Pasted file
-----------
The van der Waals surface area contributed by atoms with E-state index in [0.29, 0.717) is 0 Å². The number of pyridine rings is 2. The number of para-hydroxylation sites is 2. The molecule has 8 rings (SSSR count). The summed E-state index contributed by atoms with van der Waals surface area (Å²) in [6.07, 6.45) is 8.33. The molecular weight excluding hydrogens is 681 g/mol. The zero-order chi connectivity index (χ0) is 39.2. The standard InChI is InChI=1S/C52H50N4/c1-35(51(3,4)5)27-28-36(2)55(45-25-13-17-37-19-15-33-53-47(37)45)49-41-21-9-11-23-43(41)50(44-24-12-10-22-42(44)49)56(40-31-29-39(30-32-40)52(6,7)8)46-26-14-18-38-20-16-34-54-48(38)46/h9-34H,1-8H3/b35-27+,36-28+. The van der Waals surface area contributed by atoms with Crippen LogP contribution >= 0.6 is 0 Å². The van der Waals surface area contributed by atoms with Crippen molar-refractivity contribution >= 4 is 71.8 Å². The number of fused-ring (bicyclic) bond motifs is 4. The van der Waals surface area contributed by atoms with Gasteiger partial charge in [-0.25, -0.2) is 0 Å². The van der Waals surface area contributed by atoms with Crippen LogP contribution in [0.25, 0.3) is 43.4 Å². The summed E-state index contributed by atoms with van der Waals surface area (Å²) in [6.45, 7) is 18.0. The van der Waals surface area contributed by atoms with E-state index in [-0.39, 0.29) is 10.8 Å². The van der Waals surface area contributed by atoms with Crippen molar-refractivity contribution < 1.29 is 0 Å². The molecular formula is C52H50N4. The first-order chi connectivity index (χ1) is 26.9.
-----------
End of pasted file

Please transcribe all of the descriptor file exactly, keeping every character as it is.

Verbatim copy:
The van der Waals surface area contributed by atoms with E-state index in [0.29, 0.717) is 0 Å². The number of pyridine rings is 2. The number of para-hydroxylation sites is 2. The molecule has 8 rings (SSSR count). The summed E-state index contributed by atoms with van der Waals surface area (Å²) in [6.07, 6.45) is 8.33. The molecular weight excluding hydrogens is 681 g/mol. The zero-order chi connectivity index (χ0) is 39.2. The standard InChI is InChI=1S/C52H50N4/c1-35(51(3,4)5)27-28-36(2)55(45-25-13-17-37-19-15-33-53-47(37)45)49-41-21-9-11-23-43(41)50(44-24-12-10-22-42(44)49)56(40-31-29-39(30-32-40)52(6,7)8)46-26-14-18-38-20-16-34-54-48(38)46/h9-34H,1-8H3/b35-27+,36-28+. The van der Waals surface area contributed by atoms with Crippen LogP contribution >= 0.6 is 0 Å². The van der Waals surface area contributed by atoms with Crippen molar-refractivity contribution >= 4 is 71.8 Å². The number of fused-ring (bicyclic) bond motifs is 4. The van der Waals surface area contributed by atoms with Gasteiger partial charge in [-0.25, -0.2) is 0 Å². The van der Waals surface area contributed by atoms with Crippen LogP contribution in [0.25, 0.3) is 43.4 Å². The summed E-state index contributed by atoms with van der Waals surface area (Å²) in [6.45, 7) is 18.0. The van der Waals surface area contributed by atoms with E-state index in [-0.39, 0.29) is 10.8 Å². The van der Waals surface area contributed by atoms with Crippen molar-refractivity contribution < 1.29 is 0 Å². The molecular formula is C52H50N4. The first-order chi connectivity index (χ1) is 26.9.